The Stanford Prison Experiment is a famous psychological study from 1971. A bunch of university students in California were paid to be shut in a makeshift prison, then randomly assigned as either prisoners or guards. Researchers sat back to see what would happen.
Things got ugly.
The students were soon behaving as though their respective roles were rightfully deserved as opposed to random. The guards became authoritarian, bullying and even sadistic - even though the prisoners were just fellow students who'd done nothing wrong. The experiment was stopped early to prevent it getting out of hand.
A real-life simulation of this experiment is being carried out on a daily basis in offices around the world. Individuals with roughly the same background and abilities find themselves split into either clients or suppliers and assigned to work together.
Things can get ugly.
Given the imbalance of power this situation can slide into psychological bullying, unreasonable demands and unrealistic expectations.
Working in advertising - or in most white-collar industries - generally makes you a prisoner. Here are a couple of times when the guards went bad.
'Just following orders'
A client company had started running an advertising campaign which was well loved and doing an excellent job for the brand. Their newly appointed CEO decided, for whimsical CEO reasons, that he didn't like it. He asked that the marketing team implement a new campaign similar to the one his old company used to do. The marketing team dutifully passed along the CEO's views to the agency and, because ignoring CEOs is considered bad for business, the agency did as it was told.
The resulting campaign was rather generic and went unnoticed by consumers. Sales went down. Before long the marketing team experience significant internal heat and the difficult choice of apportioning blame. They were faced with the option of sacking either the CEO, or the agency.
Spoiler alert, they didn't choose the CEO.
'There are no guarantees'
On one occasion we'd had spent months jumping through hoops for a particularly demanding set of clients. They seemed more interested in making changes in order to prolong the process rather than to improve the outcome. Eventually they became keen on a script, a really exciting script, but demanded another round of changes before they had another look at it.
The agency was up all night making the amendments then re-presented the script. The senior client nodded thoughtfully as I read out the new version. The room was quiet as the junior clients waited for their boss to give his opinion first so that they could all agree with it.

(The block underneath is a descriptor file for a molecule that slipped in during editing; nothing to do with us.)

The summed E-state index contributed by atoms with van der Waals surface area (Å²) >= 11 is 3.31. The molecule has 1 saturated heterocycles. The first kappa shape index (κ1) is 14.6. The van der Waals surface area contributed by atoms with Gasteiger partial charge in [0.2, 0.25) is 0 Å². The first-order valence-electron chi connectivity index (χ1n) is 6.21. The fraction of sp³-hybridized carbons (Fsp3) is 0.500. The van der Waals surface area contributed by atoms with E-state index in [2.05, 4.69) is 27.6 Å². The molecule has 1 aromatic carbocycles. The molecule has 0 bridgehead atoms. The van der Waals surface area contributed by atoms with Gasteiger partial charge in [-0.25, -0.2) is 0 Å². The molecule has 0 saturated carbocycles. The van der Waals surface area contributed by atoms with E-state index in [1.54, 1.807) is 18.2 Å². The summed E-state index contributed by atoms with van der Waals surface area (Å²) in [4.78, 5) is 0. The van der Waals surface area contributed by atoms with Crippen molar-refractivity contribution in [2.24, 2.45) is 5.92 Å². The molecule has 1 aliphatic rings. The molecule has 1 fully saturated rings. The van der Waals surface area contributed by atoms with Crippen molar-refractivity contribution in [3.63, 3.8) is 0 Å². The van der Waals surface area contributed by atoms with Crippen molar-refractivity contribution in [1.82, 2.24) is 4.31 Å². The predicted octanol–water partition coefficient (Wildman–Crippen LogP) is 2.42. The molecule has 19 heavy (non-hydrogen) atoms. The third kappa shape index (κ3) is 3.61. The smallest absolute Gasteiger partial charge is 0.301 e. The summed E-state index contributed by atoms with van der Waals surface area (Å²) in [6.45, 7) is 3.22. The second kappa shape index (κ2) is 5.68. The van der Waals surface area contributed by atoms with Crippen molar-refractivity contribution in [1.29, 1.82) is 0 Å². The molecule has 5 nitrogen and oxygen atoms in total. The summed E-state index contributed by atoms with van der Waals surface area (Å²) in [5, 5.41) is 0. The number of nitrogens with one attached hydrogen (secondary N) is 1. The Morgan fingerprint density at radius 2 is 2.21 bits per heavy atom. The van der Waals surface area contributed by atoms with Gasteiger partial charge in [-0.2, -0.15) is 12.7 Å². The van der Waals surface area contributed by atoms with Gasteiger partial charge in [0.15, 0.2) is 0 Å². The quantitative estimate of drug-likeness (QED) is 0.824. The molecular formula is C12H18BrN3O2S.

"So, Paul," the senior client said to me. "Can you guarantee that this script would win a Gold Award at the Cannes Festival?"
"Hard to say," I said, admiring the passive-aggressive nature of the question. "But it could have done without all those changes."
The junior clients suddenly became fascinated by the inner workings of their pens. My colleagues started mentally reviewing their CVs.
They were going to fire us. I just let him know that I knew too.
'I love it! No, wait ...'
One Friday afternoon I sat with a client and a creative team as we presented a campaign. The client was ecstatic. We'd had a number of meetings and we were all now on the same page. "Brilliant, you've done it," he said. "That's exactly what I've been looking for. Great job. Well done, guys."
We shook hands, opened some celebratory beers and discussed casting for the TV ad. We all went home happily to enjoy our weekends.
The following week the client rang up the agency CEO to tell us that we were fired.
To this day I have no idea on what basis he made that decision.
No one here gets out alive.
The likelihood is that during their career the mediocre individual will be both a prison guard and a prisoner. Sometimes even at the same time.
Being a prison guard is generally easier, but try not to abuse your position and remember that it could just as easily have been you on the other side.
If you're a prisoner, I'm afraid things can be a little tougher. Unlike in Stanford, it's very difficult to shut down the experiment and get on with your life.
Still, not to worry.
With time off for good behaviour, you should be out in 30 years.
• Paul Catmur worked in Advertising at a quite good level across New Zealand, the UK and Australia including co-founding an agency in Auckland. This is a series of articles about how to make the best out of not being the best